Industry bodies oppose plan to hike ‘Google Tax’, say it’ll hurt startups | business-news | Hindustan Times
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Industry bodies oppose plan to hike ‘Google Tax’, say it’ll hurt startups

business Updated: Dec 14, 2016 11:31 IST
Anirban Ghoshal
Anirban Ghoshal
Hindustan Times
Google Tax

Amid reports that the government may hike the equalisation levy, also known as Google Tax, from 6% to 8%, two industry bodies claim the move may hurt startups. (HT Photo)

Amid reports that the government may hike the equalisation levy, also known as Google Tax, from 6% to 8%, two industry bodies claim the move may hurt startups.

With the 2017 budget around the corner, the Internet and Mobile Association of India (IAMAI) and the Indian Cellular Association (ICA) voiced their opposition to the levy in a white paper.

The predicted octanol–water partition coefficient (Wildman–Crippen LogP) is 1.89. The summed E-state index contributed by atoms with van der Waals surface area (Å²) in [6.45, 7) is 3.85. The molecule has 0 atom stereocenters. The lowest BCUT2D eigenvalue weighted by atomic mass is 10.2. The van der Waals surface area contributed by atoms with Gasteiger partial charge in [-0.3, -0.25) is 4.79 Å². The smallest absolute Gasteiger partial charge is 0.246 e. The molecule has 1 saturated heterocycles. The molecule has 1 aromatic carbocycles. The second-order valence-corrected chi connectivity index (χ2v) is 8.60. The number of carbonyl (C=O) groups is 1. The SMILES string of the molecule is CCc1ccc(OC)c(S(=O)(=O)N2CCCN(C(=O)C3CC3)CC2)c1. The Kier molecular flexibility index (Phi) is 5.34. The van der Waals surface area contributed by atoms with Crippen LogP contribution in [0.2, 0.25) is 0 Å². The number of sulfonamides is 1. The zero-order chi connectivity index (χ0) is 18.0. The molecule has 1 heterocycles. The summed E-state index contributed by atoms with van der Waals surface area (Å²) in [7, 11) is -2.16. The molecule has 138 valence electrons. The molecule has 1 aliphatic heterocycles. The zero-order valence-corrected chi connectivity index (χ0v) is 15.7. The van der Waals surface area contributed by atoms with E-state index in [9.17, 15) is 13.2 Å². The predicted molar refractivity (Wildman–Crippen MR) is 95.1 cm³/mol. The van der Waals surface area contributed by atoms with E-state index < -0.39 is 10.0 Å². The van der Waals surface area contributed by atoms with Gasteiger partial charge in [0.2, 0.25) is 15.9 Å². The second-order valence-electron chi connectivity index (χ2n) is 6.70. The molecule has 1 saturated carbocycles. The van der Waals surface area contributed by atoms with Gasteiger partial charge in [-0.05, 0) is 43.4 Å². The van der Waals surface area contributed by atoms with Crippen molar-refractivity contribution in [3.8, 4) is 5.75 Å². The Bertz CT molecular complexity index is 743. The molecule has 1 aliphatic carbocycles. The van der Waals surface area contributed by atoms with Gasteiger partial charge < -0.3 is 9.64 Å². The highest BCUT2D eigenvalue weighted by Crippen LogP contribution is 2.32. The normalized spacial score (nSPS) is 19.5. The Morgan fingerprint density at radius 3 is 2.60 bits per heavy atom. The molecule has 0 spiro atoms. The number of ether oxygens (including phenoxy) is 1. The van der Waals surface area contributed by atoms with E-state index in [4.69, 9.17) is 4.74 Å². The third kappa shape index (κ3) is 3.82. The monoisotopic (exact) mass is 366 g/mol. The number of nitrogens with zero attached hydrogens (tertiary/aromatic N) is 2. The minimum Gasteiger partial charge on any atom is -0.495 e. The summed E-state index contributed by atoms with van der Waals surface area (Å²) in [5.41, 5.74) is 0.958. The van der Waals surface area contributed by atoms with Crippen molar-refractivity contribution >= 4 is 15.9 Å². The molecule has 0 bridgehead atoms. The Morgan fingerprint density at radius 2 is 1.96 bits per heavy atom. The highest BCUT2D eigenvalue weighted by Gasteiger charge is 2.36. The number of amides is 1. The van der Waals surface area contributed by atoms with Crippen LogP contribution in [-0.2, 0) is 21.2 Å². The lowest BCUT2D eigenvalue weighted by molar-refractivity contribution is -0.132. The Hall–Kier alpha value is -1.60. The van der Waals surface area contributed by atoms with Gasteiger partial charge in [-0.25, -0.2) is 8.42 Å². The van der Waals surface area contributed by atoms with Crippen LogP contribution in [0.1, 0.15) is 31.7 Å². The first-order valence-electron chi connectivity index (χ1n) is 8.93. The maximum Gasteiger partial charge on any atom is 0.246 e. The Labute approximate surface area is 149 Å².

The two bodies have asked the government to either reduce the levy to 2% or withdraw it.

They are also against extending the scope of the tax from online advertisements to other categories such as cloud computing, website design hosting & maintenance, and digital space.

‘Google tax’ is applicable at 6% on gross B2B online advertising revenues earned by a foreign entity with no permanent physical establishment in the country. The government taxes the income that a foreign firm makes from India.

Legal associate Pratibha Jain, who worked on the white paper, said the commission that looks into the EL tax structure had hinted that the rate might be raised.

However, Jain said the levy was counter-productive as it burdened startups and consumers.

“Equalisation levy is more like the income tax, but it is applied in an indirect manner. It also doesn’t offer credit for the tax submitted to the government. Hence, the firms may have to pay tax on the same income in their home country,” she said, adding the tax would lower the ease of doing business in India.

Both the industry bodies also pointed out that the threshold of the tax was ₹1 lakh, which is quite low compared to other taxes.

“The levy is not covered under the double tax avoidance agreements. Moreover, it cannot be offset against other taxes under Cenvat Credit Rules,” said Pankaj Mahindroo, president of the Indian Cellular Association.